The Center for Cuban Studies is a non-profit, tax-exempt educational institution in New York City with a national membership base. Founded in 1972, it is dedicated to providing information about contemporary Cuba and contributing to a normalization of relations between Cuba and the United States.
The Cuban Art Space is incorporated within the Center for Cuban Studies and its goal is to promote the work of Cuban artists, especially those still living and working in Cuba, and to educate the U.S. public about Cuba’s cultural life. Please check out cubanartspace.net for more information.
The Center opened in New York City in 1972, organized by a group of scholars, writers, artists and other professionals who hoped to counter the effects of U.S. policy toward Cuba. The 1961 U.S. ban on trade with and travel to Cuba, followed by the break in diplomatic relations, had created a de facto embargo on information about Cuba. The Center has served as a vital communication link between the U.S. and Cuba and through its publications, organized travel to Cuba, library services, exchange programs and art projects has brought the Cuban experience closer to us.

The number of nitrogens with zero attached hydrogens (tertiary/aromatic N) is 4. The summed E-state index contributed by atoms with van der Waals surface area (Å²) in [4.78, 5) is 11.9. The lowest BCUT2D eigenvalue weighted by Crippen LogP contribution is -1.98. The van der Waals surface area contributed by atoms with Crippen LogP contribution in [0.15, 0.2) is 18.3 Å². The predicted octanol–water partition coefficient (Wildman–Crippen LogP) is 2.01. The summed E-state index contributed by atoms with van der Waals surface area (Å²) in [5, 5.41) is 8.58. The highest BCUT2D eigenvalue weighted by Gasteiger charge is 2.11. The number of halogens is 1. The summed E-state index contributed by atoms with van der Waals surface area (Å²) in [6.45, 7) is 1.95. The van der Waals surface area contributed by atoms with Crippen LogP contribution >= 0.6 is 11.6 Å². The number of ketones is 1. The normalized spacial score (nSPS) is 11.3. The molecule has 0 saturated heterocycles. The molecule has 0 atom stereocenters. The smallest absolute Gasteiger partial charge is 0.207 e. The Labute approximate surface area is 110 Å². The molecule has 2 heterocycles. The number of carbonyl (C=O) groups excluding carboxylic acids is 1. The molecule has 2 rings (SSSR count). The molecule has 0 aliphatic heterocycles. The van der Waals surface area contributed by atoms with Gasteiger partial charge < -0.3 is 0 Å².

A major goal of the Center’s work remains unrealized: the normalization of relations between the United States and Cuba. It is hoped that through an ever-expanding program of information exchanges, exhibits and travel the Center can contribute to the realization of that goal.
From its beginning the Center has stressed the importance of Cuban art and culture, early on collecting posters, photographs, prints, drawings, paintings, ceramics and other examples of the visual arts in Cuba, as well as thousands of slides, catalogs and other information about Cuban artists. All of this material is organized so that it can be both exhibited and accessible to researchers, and the Cuban Art Space has a regular program of exhibits open to the public.
The Center’s own collection contains hundreds of works donated by Cuban artists and by U.S. travelers to Cuba as well as thousands of posters and photographs. Many of these works are available as exhibits which travel around the country.
The space opened in 1999 as a gallery of regularly scheduled exhibits and cultural programs. In 1991, the Center spearheaded a successful lawsuit against the U.S. Treasury Department. The decision in this lawsuit legalized the importation and sale of original Cuban art. Once the Center’s Art Space opened, it began to exhibit at first its own collection and over the years has continued to bring in the works of Cuban artists.
For information on current exhibits and traveling exhibits for rent, as well as art for sale, the Art Space has its own website, www.cubanartspace.net.
231 West 29 St, 4th fl. New York, NY 10001 Tel: (212) 242-0559
The Center for Cuban Studies is a 501(c)(3) tax-exempt organization, and all donations to the Center are tax-deductible. Donors to the Center are among our most-valued members because they help to insure that the Center’s mission will be fulfilled -- normalization of relations between Cuba and the United States which permit full cultural and educational exchange.